Xbox Live is keeping them separated. If they’re bothering you, they get their own group.
Nobody likes a troll. They are the reason people get annoyed on the internet on the most part. They seem to exist only to get everybody angry, and are usually the first ones to get banned from forums, or made unable to comment on YouTube channels.
Microsoft knows this, and they’re changing things on Xbox Live to accommodate gamers who don’t want to deal with trolls. The “ban hammer” doesn’t always catch all of the offenders, leaving unlucky gamers wishing they hadn’t decided to play online with a headset. The new Reputation system will help, though.
Trolls are the types who think anyone who plays better than they do has no life, and anyone who doesn’t play as well as they do is a “noob.” In other words, no matter how nice you are, they make you want to reach out and punch them. If you’re trying to enjoy a game of Call of Duty or Halo, the last thing you want to deal with is some idiot who thinks insulting everybody else and getting them upset is hysterical.
In an initiative to help everyone continue to enjoy their gaming hobby, Microsoft is taking a queue from Offspring. They’re going to “keep ‘em separated.” In other words, trolls will get grouped in with each other, leaving the good sportsmen to game in peace.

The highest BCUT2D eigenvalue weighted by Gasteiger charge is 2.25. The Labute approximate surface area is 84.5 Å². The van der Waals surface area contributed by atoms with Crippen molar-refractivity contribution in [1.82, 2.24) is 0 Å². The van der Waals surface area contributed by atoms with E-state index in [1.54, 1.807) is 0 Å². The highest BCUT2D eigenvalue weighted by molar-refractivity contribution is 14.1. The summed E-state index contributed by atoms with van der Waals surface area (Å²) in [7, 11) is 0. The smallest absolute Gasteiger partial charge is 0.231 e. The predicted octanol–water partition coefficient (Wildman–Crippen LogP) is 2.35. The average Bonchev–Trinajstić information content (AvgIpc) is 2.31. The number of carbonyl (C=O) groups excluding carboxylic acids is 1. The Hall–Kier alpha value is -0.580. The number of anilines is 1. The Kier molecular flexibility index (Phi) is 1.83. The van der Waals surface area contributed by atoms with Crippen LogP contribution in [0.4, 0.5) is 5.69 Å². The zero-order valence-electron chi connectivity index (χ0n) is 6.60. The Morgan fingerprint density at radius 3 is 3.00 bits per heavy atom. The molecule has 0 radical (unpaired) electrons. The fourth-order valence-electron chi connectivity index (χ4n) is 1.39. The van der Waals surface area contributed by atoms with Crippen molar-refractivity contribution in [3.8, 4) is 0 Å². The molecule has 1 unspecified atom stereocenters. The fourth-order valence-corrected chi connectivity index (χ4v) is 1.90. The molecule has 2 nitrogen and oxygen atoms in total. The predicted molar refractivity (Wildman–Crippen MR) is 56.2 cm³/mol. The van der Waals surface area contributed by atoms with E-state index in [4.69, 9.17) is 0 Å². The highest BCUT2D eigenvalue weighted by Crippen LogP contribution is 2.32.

Microsoft senior product manager Mike Lavin says he hopes to see small groups being formed this way, “The problem we see is that this fragments voice communication within games. It’s very difficult, because if you’re isolated in Party Chat, you’re leaving everybody else behind.”
Of course this doesn’t take into account games where players can join in double digit numbers, since games like those will require larger groups.
Mike Lavin explains how the system won’t let groups just bully players into the troll group:
“Let’s just be clear, there is no way at all that a conglomerate of people can conspire to sink your Reputation on the system. The way that it’s built fundamentally stops that. It’s very much over a period of time — if we see consistently that people, for instance, don’t like playing with you, that you’re consistently blocked, that you’re the subject of enforcement actions because you’re sending naked pictures of yourself to people that don’t want naked pictures of you… Blatant things like that have the ability to quickly reduce your Reputation score.”
One thing is for certain, though, and that is that trolls will be kept out of the loop if they get too obnoxious, and then they have to deal with each other. It’s certainly better than costing someone their Xbox Live Gold membership because they might not be familiar with the codes of conduct.
What do you think of Xbox Live keeping the trolls separated?